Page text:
Useful Chompers

Useful Chompers

Learn about useful chompers that can help you write better parsers.


Interesting post.

I love parser combinators, I’ve learnt a bit about them via OCaml (just dabbling).

One thing I noticed is that it’s pretty much the only time where I’d make sens to me to actually introduce a runtime error, to make the program fail loud and clear (when something goes horribly horribly wrong).

Because it seems to me that some operations can’t be expressed correctly by the type system when parsing.

For instance, in your decimal function, you use Maybe.withDefault to satisfy the type system’s constraints. But that constraint is a little bit artificial, because you do know that only floats will come out of chompDecimal.

decimal : Parser Float
decimal =
        |> P.mapChompedString (\s () -> String.toFloat s |> Maybe.withDefault 0)
        |> lexeme

So in this specific case, it feels to me that satisfying the type system actually gives no value (it’s extra work for zero benefit)

This is what I’d prefer to write for clarity. But even then I’m forced to represent that same branch that’ll actually never trigger.

decimal : Parser Float
decimal =
        |> P.getChompedString
        |> P.andThen
            (\s ->
                case String.toFloat s of
                    Just n ->
                        P.succeed n

                    Nothing ->
                        P.problem "impossible"

Any thoughts?

I understand your point and it would be nice if there was a way around it in Elm. But there isn’t so I don’t lose sleep over it.

When I was writing elm-natural I designed the API so that the Maybe.withDefault was hidden in cases where the user knew for certain they had valid input. See for e.g. fromSafeInt and fromSafeString.

So if you were to write a natural parser it could look like:

natural : Parser Natural
natural =
        |> P.mapChompedString (\s () -> Natural.fromSafeString s)
        |> lexeme

BTW, I like your decimal version better because in the off chance the conversion does fail you get a clear parser error (assuming you improve the problem message).

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Of course, it’s not a “big” problem I wouldn’t loose sleep over it either :wink:

I thought I’d post because maybe someone knows a trick or two I could learn about.

You say you don’t know a way around this in Elm, but presumably there is in another language?

I’m wondering because from the type system’s perspective, all makes sens, but we are left with something not ideal in the end.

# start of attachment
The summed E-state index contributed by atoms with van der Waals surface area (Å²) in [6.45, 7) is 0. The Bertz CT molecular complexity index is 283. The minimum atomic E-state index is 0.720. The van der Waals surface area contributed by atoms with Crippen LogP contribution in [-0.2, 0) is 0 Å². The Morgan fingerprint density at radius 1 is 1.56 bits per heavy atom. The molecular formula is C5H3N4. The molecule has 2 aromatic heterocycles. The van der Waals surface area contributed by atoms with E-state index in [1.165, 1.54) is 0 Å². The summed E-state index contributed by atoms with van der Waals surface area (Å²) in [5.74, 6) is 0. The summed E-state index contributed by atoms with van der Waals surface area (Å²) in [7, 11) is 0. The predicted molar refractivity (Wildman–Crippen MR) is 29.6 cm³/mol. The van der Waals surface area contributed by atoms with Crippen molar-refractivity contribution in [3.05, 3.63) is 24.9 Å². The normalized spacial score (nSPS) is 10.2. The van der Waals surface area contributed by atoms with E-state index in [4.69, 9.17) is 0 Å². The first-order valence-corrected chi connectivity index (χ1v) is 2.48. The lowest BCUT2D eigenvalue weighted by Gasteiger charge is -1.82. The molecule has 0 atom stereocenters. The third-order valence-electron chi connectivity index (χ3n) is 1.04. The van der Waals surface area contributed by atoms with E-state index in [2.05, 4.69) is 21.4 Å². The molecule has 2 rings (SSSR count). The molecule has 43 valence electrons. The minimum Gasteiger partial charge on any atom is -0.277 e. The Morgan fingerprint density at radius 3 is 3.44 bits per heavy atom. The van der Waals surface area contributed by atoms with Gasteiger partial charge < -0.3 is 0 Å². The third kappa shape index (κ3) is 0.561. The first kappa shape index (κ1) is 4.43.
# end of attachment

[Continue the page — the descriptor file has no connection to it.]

fromSafeString looks like a useful convention, I like it.

I thought about it a bit more and I think we can also generalize the problem like this:

{-| `fromMaybe` assumes that applying `f` will never return `Nothing`. 
If it does, the parsing fails.
fromMaybe : (a -> Maybe b) -> a -> Parser b
fromMaybe f =
        >> P.succeed
        >> Maybe.withDefault (P.problem "Bug: f produced Nothing!")

decimal : Parser Float
decimal =
        |> P.getChompedString
        |> P.andThen (fromMaybe String.toFloat)

Then I feel things are slightly better that way.

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Yes, in Haskell you can do it with a partial function. For e.g. if you know for sure you’re dealing with a non-empty list at some point in your application then you can use head without having to handle a Maybe result.

head :: [a] -> a
head (x:_) = x
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Thank you for the article, Dwayne.

If you want to improve performance even more, you could use the following approach:

  • Use Parser.getOffset and Parser.getSource and then String.dropLeft to get the string that hasn’t been parsed yet
  • Implement the checks of the chompers without using the Parser module, for example via loops with String.uncons
  • In the case of success, advance the parser with Parser.token, giving it the parsed text as the token

How to handle the failure case depends upon which error you want to generate at which position. One solution would be to advance the parser to the failing position with Parser.token like in the success case, followed by a Parser.chompIf isGood.

If you don’t need the error to be reported at the exact first failing position, I found that you can improve performance even more for chompers with a given lower bound (chompAtLeast, chompBetween, and chompExactly) by using String.all isGood for the part up to the lower bound instead of a loop.

This is just a very brief description. I can send you a sample implementation, if you like.

Thank you again for the article and the code.

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Thanks for finding these interesting ways to improve performance. I’d have to try them out myself at some point but also feel free to share your sample implementation.

Done :slightly_smiling_face:

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